Highest Standards Aren’t Always Best in Ethics
No one wants low ethical standards, but it’s also a mistake to aim at the highest possible standards — at least it can be, depending on what you mean by “highest.”
See, for example, this useful piece on defence contractors, by Noah Shachtman for Wired: Pentagon Probe Will Review Every Darpa Contract
Since Regina Dugan became the director of Darpa [Defense Advanced Research Projects Agency], the Pentagon’s top research division has signed millions of dollars’ worth of contracts with her family firm, which in turn owes her at least a quarter-million dollars. It’s an arrangement that has raised eyebrows in the research community, and has now drawn the attention of the Defense Department’s internal auditors and investigators…
The story usefully points out that aiming for the highest possible standards of integrity can also cause trouble:
[A former director's] bright ethical guidelines had unintended consequences. If a company allowed an employee to take a sabbatical to join Darpa, the firm was essentially blocking itself from millions of dollars in agency research projects.
The result, of course, is that under the old rules the agency risked cutting off useful sources of expertise. That’s not to say that the old rules were worse. It’s just to point out that there’s a legitimate trade-off here.
There’s a very general lesson to be drawn from this. When thinking about ethics, the goal isn’t always to be squeaky-clean. The goal is to find standards that are high enough to merit the trust of relevant stakeholders, and to do so without sacrificing other, possibly-equally important, values.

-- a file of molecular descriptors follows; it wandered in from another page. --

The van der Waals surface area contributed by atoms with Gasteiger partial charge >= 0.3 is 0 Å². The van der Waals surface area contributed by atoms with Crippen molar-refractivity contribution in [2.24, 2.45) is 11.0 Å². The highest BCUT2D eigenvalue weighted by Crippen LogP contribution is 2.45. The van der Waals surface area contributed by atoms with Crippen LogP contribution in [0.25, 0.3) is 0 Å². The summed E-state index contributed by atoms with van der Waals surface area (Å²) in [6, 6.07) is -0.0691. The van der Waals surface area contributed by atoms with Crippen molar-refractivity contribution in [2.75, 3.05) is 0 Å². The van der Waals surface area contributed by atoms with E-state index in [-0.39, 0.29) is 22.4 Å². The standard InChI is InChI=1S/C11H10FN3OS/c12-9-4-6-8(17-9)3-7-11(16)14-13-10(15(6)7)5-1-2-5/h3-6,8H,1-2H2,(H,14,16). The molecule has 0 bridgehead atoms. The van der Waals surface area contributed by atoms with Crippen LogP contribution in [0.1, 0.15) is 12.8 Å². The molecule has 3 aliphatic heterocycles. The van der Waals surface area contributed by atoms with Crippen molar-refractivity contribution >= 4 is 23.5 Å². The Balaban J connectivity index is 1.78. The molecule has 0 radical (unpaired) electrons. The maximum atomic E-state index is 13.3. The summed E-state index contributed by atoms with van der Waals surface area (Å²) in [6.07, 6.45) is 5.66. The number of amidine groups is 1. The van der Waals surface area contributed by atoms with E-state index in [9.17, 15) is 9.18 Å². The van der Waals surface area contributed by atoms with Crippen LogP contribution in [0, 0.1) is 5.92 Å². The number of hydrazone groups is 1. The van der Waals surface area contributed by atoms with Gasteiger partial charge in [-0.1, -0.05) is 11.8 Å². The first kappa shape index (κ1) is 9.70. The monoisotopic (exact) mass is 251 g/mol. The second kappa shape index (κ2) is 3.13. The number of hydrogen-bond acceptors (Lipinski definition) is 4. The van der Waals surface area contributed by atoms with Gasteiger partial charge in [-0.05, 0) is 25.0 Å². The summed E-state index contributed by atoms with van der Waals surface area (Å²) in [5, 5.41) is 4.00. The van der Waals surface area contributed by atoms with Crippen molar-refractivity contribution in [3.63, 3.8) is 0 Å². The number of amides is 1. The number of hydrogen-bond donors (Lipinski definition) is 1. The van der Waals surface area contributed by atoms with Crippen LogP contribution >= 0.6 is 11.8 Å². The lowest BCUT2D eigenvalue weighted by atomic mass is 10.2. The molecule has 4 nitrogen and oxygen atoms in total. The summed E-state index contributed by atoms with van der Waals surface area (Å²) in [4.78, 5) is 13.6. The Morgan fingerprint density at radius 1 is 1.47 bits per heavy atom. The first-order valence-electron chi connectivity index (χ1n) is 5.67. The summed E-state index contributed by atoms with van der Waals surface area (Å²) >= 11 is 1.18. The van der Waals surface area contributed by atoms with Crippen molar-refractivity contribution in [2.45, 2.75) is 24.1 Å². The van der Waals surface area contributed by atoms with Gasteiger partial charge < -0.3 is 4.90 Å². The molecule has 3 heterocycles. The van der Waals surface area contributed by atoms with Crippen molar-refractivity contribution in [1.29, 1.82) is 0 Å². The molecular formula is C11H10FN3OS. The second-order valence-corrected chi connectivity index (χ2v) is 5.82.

Consider this graphic, which illustrates the challenge of choosing experts to make decisions. On one hand, we want people with real expertise. On the other hand, we want to avoid conflict of interest. That is, we want maximum expertise and minimal risk of bias. So the upper-left quadrant of this graphic is the sweet spot:
Note that what we’re looking for here is not the “highest possible” standard of integrity (i.e., the standard that implies the lowest possible risk of bias among decision-makers), but a system that makes the optimal tradeoff between risk of bias, on one hand, and relevant expertise, on the other. The point here is not that we’re trading off ethics and expediency. The point is that we’re trading off competing, ethically-significant values.
The point in thinking about ethics is not to aim at the highest standards, but at the best standards. We do enormous damage both to the functioning of organizations and to people’s willingness to talk openly about ethics when we talk about “high standards” in a way that comes off as unthinkingly pious.